I recognize that I'm in the middle of a difficult subject matter, the generalization of a curve in a topological manifold, but in the interest of tackling a difficult subject matter not quite having the mathematical background (and that I'm a slow learner), I think I should take this section a bit slower. As such, I will interrupt the flow of the presentation and make my way forward by way of a more fundamental level of understanding, eventually getting into the world of differential geometry. In this way, I'm hopeful that the terms being used will become more familiar as I move along.

So, let me begin with what it means to be a real number, which is the foundation of the mathematics being used to describe the so-called space-time continuum. The continuum component turns out to be more continuous than one might imagine, and there are lots of terms floating around that are more or less taken for granted that need to be cleared up.

There are a number of numbers systems, including the integers, the rationals, the reals and the complex numbers. Integers and rational numbers are well understood and they both have the property of being infinite in number, though one is a subset of the other. Interestingly, they also have the property of being countable. Not countable in the sense in which the infinite number of them can be counted, but rather that we can in some sense enumerate them. Even though it appears that the number of rational numbers are greater than the number of integers, they are considered to have the same infinite number of them because we can obtain a one-to-one mapping of the integers and the rationals. I'm not going to prove this but I want you to realize that mappings of one set into another set each of which is infinite is the way in which infinities are brought into some kind of understanding. We can wrap our mind around them, so-to-speak.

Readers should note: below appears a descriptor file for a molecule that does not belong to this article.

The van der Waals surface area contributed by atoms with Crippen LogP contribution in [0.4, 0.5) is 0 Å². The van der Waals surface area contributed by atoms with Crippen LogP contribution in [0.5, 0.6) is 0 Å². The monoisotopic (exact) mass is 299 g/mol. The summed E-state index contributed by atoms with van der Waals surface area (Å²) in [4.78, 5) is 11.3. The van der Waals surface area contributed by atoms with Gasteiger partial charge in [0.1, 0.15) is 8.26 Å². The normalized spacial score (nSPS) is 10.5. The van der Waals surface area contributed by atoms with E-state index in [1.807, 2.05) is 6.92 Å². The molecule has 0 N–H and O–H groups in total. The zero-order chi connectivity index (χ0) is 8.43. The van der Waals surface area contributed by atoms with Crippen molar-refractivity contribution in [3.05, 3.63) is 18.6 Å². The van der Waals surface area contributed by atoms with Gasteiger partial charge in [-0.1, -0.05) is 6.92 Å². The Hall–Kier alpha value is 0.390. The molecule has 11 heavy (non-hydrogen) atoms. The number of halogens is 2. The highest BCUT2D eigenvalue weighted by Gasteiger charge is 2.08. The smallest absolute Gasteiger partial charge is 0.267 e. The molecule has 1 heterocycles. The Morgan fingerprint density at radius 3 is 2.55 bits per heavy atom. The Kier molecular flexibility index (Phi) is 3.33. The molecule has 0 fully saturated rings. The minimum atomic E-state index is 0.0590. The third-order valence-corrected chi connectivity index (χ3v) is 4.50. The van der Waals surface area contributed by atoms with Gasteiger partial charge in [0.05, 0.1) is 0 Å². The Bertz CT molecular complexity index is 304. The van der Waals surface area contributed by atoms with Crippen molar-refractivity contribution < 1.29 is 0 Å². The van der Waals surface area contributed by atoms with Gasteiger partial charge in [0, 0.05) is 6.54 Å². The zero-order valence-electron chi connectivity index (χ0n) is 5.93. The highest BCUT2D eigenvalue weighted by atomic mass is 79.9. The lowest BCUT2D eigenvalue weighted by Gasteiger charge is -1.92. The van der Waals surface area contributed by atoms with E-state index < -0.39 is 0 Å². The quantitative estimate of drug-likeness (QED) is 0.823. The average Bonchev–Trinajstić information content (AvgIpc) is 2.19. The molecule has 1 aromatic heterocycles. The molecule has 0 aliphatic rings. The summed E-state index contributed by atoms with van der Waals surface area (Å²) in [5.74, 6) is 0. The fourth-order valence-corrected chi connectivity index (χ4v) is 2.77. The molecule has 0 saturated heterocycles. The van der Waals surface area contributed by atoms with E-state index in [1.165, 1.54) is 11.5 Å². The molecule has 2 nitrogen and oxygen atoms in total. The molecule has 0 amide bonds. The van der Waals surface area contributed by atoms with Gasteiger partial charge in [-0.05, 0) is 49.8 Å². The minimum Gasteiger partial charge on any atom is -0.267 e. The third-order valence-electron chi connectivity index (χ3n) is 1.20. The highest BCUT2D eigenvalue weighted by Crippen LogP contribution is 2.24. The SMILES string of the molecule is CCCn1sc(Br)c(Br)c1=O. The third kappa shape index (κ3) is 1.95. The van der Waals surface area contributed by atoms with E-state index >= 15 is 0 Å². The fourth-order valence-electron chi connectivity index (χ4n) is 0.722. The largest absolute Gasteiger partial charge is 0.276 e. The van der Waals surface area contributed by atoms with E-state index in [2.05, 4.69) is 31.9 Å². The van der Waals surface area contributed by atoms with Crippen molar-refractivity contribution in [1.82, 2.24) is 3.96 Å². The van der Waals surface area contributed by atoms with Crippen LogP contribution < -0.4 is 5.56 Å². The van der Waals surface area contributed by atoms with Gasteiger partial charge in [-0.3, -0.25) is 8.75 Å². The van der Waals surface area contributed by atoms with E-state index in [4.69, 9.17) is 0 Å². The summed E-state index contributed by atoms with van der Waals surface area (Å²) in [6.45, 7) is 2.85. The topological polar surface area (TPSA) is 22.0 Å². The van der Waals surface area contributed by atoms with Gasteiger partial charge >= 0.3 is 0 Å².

Now, it turns out that you can't obtain a one-to-one mapping of the integers or rationals into the set of real numbers. One might say there are too many of them to do that. The infinity of the set of real numbers is larger than the infinity of the set of rationals. In terms of density, the reals are more closely packed, if you like. And it is this "closely packed" idea that caused the concept of continuity, originally understood as the continuation associated with some activity, such as, for example, what Zeno was trying to come to grips with in his drawing attention to the sequence of fractions that never quite reached its goal, somehow proving that motion is impossible, to become transformed from the rationals to the reals, despite that there were irrationals among them (also, what are called transcendental numbers). The naming of these numbers probably carries some significance, but from my experience within the world of mathematics, they are just labels.

In any case, the size of the infinity of the real numbers is a matter of interest to mathematicians, such as in dealing with power sets, where a power set of an infinite set has a greater size associated with its infinity than the set of which it is a power of. A power set is the set of all subsets of the given set. Do the real numbers have the same size as the power set of rationals?

Not to get carried away with the interests of mathematicians here, real numbers have been harnessed by mathematicians by their ability to define them. The way I was taught (and I don't believe this represents the best definition) is derived from what is known as a Dedekind cut. (You can easily look this up on the web.)